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Sun., Oct. 4
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RECAP: Cornell 1, SLU 0


ITHACA — St. Lawrence’s offensive struggles continued in a 1-0 loss to No. 17 Cornell in front of an ECAC Hockey sellout crowd of 4,267 on Friday at Lynah Rink.
Cornell (7-3-0 overall, 6-1-0 ECAC) remains alone in first place in the conference with 12 points.
For the 24th time in 40 career starts in net, SLU goalie Matt Weninger received less than two goals of support. The Saints didn’t even get away shots for much of the game.
Weninger made 22 saves, many from in close and on quality shots, while the Saints managed only 13 shots against Cornell’s defense. SLU (5-8-0, 4-2-0) had just four shots on goal through the first two periods, despite having three power plays.
“Matt did a tremendous job, and I thought we were pretty solid defensively for the most part,” SLU associate head coach Mike Hurlbut said. “But Cornell did a tremendous job getting their sticks on passes and shots and really bottled us up defensively.”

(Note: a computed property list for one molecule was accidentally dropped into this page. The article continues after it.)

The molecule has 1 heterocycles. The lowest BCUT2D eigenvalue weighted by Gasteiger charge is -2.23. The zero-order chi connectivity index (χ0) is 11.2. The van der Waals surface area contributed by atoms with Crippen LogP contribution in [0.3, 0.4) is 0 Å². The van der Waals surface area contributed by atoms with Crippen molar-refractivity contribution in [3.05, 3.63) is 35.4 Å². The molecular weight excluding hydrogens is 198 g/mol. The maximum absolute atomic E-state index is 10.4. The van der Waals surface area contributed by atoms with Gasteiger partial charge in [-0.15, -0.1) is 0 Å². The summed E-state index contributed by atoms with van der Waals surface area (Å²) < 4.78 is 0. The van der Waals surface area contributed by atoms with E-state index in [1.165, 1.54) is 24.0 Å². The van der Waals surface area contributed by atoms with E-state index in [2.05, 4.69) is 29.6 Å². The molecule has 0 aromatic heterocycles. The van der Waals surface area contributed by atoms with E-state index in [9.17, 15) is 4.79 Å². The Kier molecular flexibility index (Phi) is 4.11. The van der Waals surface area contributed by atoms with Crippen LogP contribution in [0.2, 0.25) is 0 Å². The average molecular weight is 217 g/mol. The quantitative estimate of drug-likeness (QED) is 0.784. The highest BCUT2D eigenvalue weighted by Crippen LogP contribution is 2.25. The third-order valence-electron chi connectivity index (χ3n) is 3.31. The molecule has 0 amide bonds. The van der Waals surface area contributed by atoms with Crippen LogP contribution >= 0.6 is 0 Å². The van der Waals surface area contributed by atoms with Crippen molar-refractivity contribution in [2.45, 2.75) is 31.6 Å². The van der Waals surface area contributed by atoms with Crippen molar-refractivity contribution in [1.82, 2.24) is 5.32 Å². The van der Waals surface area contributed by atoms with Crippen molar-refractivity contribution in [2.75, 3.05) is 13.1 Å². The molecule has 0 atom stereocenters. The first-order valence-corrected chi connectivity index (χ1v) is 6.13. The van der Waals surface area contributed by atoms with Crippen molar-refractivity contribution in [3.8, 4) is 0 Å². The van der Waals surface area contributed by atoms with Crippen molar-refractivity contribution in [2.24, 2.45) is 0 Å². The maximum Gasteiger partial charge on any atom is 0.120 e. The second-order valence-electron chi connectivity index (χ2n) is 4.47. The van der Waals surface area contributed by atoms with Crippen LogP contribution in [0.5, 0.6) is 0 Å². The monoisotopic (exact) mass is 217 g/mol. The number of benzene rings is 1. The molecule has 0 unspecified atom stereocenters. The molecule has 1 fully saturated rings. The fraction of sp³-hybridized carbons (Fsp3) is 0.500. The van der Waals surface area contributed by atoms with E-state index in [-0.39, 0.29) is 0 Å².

St. Lawrence was without one of its top defensemen and penalty killers, George Hughes, who is expected to be out of the lineup until the Dartmouth tournament at the end of the month with an upper body injury, according to a university release.
That possibly influenced Cornell’s only goal, coming on a power play at 14 minutes, 18 seconds of the first period. Nick D’Agostino scored his seventh goal of the year, and fifth game-winner, with just three second left on the man-advantage. John Esposito recovered a loose puck in the St. Lawrence zone and fed D’Agostino alone in front for the score.
The Saints almost immediately handed the momentum to Cornell early when enforcer Jeremy Wick was ejected with a game misconduct just two minutes into the game. The Saints managed to kill that five-minute major, but without Wick, the larger Cornell team had little physical resistance.
Combine losing Hughes to injury this week and continuing to play without top-scorer Kyle Flanagan, who has missed four straight games with an upper body injury, with Wick’s ejection and St. Lawrence’s task became that much more daunting.
“We haven’t had too many injuries thus far this season, but the ones we have had are to impact players,” said Hurlbut. “It is a part of the game, and while you never want to see anyone out due to injury, it does open the door for someone else to step up.”
No one did during three power-play opportunities in the first eight minutes of the second period and another two in the third period. The closest the Saints came to tying it came at 8:50 of the second when Peter Child’s shot from the center point glanced off the inside of the post, but stayed out of the net. Officials did not review the call.

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